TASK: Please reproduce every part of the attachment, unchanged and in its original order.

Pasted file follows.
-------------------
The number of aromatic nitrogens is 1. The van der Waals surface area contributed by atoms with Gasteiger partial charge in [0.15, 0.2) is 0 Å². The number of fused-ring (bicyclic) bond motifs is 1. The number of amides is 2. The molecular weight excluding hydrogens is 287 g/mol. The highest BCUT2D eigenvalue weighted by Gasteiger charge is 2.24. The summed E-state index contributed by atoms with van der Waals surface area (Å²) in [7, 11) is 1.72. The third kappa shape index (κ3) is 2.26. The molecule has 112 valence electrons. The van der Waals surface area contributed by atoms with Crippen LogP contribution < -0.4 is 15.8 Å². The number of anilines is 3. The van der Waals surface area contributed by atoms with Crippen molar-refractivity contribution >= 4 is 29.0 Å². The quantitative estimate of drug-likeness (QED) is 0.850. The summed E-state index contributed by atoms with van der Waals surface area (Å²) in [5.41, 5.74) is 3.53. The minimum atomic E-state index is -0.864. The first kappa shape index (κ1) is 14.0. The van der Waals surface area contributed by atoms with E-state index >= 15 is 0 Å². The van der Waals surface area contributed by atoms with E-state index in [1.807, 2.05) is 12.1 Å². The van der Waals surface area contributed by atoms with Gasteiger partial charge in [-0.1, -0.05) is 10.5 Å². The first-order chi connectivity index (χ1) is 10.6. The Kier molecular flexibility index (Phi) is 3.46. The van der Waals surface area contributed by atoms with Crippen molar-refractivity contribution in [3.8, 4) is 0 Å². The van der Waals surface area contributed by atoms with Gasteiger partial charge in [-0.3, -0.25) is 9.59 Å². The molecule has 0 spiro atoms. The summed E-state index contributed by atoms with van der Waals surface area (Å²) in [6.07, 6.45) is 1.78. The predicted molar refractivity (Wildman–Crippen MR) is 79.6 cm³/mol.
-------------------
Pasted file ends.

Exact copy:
The number of aromatic nitrogens is 1. The van der Waals surface area contributed by atoms with Gasteiger partial charge in [0.15, 0.2) is 0 Å². The number of fused-ring (bicyclic) bond motifs is 1. The number of amides is 2. The molecular weight excluding hydrogens is 287 g/mol. The highest BCUT2D eigenvalue weighted by Gasteiger charge is 2.24. The summed E-state index contributed by atoms with van der Waals surface area (Å²) in [7, 11) is 1.72. The third kappa shape index (κ3) is 2.26. The molecule has 112 valence electrons. The van der Waals surface area contributed by atoms with Crippen LogP contribution < -0.4 is 15.8 Å². The number of anilines is 3. The van der Waals surface area contributed by atoms with Crippen molar-refractivity contribution >= 4 is 29.0 Å². The quantitative estimate of drug-likeness (QED) is 0.850. The summed E-state index contributed by atoms with van der Waals surface area (Å²) in [5.41, 5.74) is 3.53. The minimum atomic E-state index is -0.864. The first kappa shape index (κ1) is 14.0. The van der Waals surface area contributed by atoms with E-state index >= 15 is 0 Å². The van der Waals surface area contributed by atoms with E-state index in [1.807, 2.05) is 12.1 Å². The van der Waals surface area contributed by atoms with Gasteiger partial charge in [-0.1, -0.05) is 10.5 Å². The first-order chi connectivity index (χ1) is 10.6. The Kier molecular flexibility index (Phi) is 3.46. The van der Waals surface area contributed by atoms with Crippen molar-refractivity contribution in [3.8, 4) is 0 Å². The van der Waals surface area contributed by atoms with Gasteiger partial charge in [-0.3, -0.25) is 9.59 Å². The molecule has 0 spiro atoms. The summed E-state index contributed by atoms with van der Waals surface area (Å²) in [6.07, 6.45) is 1.78. The predicted molar refractivity (Wildman–Crippen MR) is 79.6 cm³/mol.